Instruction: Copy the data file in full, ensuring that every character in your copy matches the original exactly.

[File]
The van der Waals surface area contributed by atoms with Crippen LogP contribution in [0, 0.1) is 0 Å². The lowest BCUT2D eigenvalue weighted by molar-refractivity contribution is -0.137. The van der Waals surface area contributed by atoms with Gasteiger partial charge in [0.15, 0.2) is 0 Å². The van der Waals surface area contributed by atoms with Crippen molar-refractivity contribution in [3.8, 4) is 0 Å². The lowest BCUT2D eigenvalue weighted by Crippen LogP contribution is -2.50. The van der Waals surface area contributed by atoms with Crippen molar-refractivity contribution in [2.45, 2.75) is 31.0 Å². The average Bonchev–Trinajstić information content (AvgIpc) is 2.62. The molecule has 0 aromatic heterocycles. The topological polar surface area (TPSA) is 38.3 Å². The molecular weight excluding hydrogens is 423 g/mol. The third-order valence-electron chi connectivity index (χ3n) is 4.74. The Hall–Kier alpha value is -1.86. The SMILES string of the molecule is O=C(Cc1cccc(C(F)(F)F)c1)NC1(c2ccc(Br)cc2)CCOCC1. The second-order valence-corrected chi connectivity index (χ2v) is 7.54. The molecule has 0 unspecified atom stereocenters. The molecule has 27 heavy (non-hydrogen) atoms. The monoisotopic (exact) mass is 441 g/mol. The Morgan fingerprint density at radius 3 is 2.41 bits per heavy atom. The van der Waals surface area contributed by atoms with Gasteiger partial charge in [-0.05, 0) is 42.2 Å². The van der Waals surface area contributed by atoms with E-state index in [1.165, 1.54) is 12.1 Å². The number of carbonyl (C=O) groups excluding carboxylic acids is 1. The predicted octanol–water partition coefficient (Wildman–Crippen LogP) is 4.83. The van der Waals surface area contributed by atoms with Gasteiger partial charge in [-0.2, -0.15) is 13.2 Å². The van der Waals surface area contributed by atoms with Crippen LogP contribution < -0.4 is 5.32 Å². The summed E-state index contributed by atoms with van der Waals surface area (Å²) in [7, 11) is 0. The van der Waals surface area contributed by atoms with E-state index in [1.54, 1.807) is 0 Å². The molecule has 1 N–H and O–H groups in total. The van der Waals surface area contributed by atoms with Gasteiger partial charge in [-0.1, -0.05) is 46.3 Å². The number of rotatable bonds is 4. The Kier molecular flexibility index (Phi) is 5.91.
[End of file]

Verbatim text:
The van der Waals surface area contributed by atoms with Crippen LogP contribution in [0, 0.1) is 0 Å². The lowest BCUT2D eigenvalue weighted by molar-refractivity contribution is -0.137. The van der Waals surface area contributed by atoms with Gasteiger partial charge in [0.15, 0.2) is 0 Å². The van der Waals surface area contributed by atoms with Crippen molar-refractivity contribution in [3.8, 4) is 0 Å². The lowest BCUT2D eigenvalue weighted by Crippen LogP contribution is -2.50. The van der Waals surface area contributed by atoms with Crippen molar-refractivity contribution in [2.45, 2.75) is 31.0 Å². The average Bonchev–Trinajstić information content (AvgIpc) is 2.62. The molecule has 0 aromatic heterocycles. The topological polar surface area (TPSA) is 38.3 Å². The molecular weight excluding hydrogens is 423 g/mol. The third-order valence-electron chi connectivity index (χ3n) is 4.74. The Hall–Kier alpha value is -1.86. The SMILES string of the molecule is O=C(Cc1cccc(C(F)(F)F)c1)NC1(c2ccc(Br)cc2)CCOCC1. The second-order valence-corrected chi connectivity index (χ2v) is 7.54. The molecule has 0 unspecified atom stereocenters. The molecule has 27 heavy (non-hydrogen) atoms. The monoisotopic (exact) mass is 441 g/mol. The Morgan fingerprint density at radius 3 is 2.41 bits per heavy atom. The van der Waals surface area contributed by atoms with Gasteiger partial charge in [-0.05, 0) is 42.2 Å². The van der Waals surface area contributed by atoms with E-state index in [1.165, 1.54) is 12.1 Å². The number of carbonyl (C=O) groups excluding carboxylic acids is 1. The predicted octanol–water partition coefficient (Wildman–Crippen LogP) is 4.83. The van der Waals surface area contributed by atoms with Gasteiger partial charge in [-0.2, -0.15) is 13.2 Å². The van der Waals surface area contributed by atoms with Crippen LogP contribution < -0.4 is 5.32 Å². The summed E-state index contributed by atoms with van der Waals surface area (Å²) in [7, 11) is 0. The van der Waals surface area contributed by atoms with E-state index in [1.54, 1.807) is 0 Å². The molecule has 1 N–H and O–H groups in total. The van der Waals surface area contributed by atoms with Gasteiger partial charge in [-0.1, -0.05) is 46.3 Å². The number of rotatable bonds is 4. The Kier molecular flexibility index (Phi) is 5.91.